The Sabadell score is based on the subjective perception of intensivists and residents working in one ICU [1]. The score includes four options (Table 1). Although the APACHE II severity model was used in the study, the physicians did not utilize any of the severity models in their predictions. Similar to the McCabe prognostic system [14], the Sabadell score uses simple prognostic stratification. The McCabe prognostic system stratifies patients into three categories based on objectively defined severity of illness: rapidly fatal, ultimately fatal, and nonfatal. However, the Sabadell score is purely subjective. Although both the discrimination and calibration of the Sabadell score in predicting hospital mortality were quite impressive, its reproducibility and external validation cannot be assessed because of its lack of objective criteria as well as the heterogeneity in intensivists' training background and experience and differences in ICU staffing, hospital settings, and patient mix. Moreover, the findings of the study by Fernandez and coworkers [1] are weakened by the 'self-fulfilling prophecy' design. In addition to being the outcome predictors for the study, the intensivists provided care to the patients not only in the ICU but also in the step-down unit and as outreach. As such, they were unlikely to provide aggressive care to patients if they believed that they would not survive.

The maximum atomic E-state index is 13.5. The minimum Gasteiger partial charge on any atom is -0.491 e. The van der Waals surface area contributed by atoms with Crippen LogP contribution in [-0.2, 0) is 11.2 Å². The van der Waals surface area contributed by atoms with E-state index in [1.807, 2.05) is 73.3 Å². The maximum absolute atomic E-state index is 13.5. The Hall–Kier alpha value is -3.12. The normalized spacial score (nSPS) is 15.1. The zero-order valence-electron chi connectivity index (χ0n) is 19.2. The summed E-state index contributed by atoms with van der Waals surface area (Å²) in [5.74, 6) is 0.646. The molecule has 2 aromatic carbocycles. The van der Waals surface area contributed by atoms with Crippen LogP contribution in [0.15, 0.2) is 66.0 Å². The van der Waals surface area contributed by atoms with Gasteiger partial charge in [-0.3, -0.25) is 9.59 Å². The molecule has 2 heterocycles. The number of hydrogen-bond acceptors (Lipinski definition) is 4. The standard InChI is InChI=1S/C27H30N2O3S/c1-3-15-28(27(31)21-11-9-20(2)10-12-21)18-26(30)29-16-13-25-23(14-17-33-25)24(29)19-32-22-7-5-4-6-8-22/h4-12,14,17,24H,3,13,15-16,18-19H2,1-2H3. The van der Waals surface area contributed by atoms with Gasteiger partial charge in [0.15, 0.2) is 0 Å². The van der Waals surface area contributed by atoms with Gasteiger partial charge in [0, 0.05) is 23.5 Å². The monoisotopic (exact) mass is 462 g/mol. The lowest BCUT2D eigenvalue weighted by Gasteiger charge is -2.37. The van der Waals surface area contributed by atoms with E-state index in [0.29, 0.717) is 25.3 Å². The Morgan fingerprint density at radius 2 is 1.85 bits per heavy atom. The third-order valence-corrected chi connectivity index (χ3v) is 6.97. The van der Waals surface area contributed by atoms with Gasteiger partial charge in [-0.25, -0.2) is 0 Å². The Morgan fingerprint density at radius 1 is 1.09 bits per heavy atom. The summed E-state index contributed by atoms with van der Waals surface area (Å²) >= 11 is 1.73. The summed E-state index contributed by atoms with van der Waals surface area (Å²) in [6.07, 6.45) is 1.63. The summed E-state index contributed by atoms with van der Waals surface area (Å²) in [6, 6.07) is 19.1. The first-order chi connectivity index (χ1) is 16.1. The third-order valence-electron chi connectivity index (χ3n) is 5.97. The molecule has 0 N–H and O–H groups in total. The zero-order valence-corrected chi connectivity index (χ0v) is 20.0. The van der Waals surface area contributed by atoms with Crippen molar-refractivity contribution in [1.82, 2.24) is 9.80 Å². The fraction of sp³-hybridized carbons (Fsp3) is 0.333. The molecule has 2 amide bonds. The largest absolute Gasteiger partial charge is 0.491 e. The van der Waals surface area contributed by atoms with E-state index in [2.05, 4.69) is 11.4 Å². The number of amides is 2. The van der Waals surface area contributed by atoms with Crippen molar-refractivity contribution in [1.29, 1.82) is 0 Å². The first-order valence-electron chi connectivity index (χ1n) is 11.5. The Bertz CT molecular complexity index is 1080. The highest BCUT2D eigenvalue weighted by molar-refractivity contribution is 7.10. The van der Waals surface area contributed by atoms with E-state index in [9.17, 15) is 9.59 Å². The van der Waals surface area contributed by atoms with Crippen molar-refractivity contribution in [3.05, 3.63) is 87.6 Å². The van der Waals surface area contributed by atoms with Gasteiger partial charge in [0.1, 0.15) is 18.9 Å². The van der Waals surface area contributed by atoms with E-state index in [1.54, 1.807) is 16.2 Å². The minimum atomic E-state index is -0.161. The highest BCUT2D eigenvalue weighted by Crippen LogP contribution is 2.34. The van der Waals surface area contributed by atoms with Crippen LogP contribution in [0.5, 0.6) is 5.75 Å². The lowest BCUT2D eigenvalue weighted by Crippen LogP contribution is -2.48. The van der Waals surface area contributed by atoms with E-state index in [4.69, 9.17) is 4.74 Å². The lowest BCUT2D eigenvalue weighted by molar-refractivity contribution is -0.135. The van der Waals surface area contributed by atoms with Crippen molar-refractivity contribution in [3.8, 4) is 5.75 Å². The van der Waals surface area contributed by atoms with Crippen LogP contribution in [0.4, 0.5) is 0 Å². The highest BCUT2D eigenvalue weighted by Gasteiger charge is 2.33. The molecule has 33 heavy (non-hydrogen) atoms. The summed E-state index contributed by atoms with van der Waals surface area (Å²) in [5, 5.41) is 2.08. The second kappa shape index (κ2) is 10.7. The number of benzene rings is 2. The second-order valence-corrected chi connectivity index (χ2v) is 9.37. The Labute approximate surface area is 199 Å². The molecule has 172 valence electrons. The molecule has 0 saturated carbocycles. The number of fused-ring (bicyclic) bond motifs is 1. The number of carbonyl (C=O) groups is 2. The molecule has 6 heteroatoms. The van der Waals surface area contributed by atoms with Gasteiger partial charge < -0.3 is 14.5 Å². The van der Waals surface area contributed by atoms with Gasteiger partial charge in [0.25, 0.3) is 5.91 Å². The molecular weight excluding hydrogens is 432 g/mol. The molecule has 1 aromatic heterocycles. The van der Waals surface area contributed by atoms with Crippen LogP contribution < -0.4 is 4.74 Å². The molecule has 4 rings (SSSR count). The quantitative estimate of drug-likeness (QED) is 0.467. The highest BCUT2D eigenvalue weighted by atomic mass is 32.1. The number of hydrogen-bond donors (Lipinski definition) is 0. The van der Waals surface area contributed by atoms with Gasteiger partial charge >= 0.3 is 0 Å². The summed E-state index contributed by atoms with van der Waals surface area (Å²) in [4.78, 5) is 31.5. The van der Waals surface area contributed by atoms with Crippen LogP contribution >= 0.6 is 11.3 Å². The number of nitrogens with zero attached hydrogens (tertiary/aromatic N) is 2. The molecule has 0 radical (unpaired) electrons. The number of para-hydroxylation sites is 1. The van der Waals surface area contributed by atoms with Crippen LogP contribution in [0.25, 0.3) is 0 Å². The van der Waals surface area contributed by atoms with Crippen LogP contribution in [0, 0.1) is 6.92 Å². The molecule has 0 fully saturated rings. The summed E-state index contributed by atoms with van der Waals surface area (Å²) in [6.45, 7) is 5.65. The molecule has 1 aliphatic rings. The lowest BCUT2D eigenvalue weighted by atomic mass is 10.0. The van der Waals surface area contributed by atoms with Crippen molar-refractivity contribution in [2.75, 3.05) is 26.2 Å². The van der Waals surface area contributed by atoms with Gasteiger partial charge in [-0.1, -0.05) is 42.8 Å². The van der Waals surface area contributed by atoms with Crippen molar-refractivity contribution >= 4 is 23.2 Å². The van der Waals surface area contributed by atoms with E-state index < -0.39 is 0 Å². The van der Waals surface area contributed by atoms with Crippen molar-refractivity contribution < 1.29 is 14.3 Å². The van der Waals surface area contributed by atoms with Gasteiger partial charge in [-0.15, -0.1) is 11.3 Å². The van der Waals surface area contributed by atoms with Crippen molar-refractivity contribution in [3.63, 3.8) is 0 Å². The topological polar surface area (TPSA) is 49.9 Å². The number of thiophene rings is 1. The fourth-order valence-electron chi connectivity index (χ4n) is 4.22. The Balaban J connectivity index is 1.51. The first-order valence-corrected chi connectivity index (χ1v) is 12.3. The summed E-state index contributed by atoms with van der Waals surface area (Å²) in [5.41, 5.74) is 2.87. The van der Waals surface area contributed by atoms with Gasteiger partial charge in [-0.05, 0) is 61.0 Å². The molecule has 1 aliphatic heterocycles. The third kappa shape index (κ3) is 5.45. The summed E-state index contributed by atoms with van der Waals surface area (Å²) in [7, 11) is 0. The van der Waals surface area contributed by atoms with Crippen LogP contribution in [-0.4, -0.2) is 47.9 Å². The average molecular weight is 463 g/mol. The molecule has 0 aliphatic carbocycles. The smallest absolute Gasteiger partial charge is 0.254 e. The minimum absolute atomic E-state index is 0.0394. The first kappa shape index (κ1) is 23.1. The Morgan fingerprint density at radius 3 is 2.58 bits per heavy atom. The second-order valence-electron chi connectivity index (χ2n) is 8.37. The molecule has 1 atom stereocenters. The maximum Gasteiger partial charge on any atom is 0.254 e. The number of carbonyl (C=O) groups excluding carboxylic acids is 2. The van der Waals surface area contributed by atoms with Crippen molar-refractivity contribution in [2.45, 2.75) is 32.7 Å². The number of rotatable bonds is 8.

Table 1

Sabadell score

Sabadell score

Prognosis

ICU readmission

0

Good for >6 months survival

Unrestricted if needed

1

Poor for >6 months survival

Unrestricted if needed

2

Poor for <6 months survival

Debatable

3

Poor for hospital survival

Not recommended

ICU, intensive care unit.

Although most life-saving interventions are usually available only in the ICU, critical illness knows no boundaries. During the past decade, rapid response and outreach teams were created to improve outcomes of critically ill patients in the non-ICU setting. We need decision support tools to identify those patients who are at risk for deterioration in the non-ICU setting in order to focus the efforts of these teams. The Sabadell score is an excellent contribution. However, if such tools are to be useful, then they must be based on objective criteria. With regard to ICU survivors, these criteria should include age, underlying comorbidities, and trends in end-organ dysfunctions during the ICU stay.

Abbreviations

APACHE: 

APACHE= Acute Physiology and Chronic Health Evaluation

ICU: 

intensive care unit.

Declarations

Authors’ Affiliations

(1)
Division of Pulmonary and Critical Care Medicine, Department of Internal Medicine, Mayo Clinic College of Medicine
(2)
Critical Care, Department of Anesthesia, Mayo Clinic College of Medicine

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Copyright

© BioMed Central Ltd 2007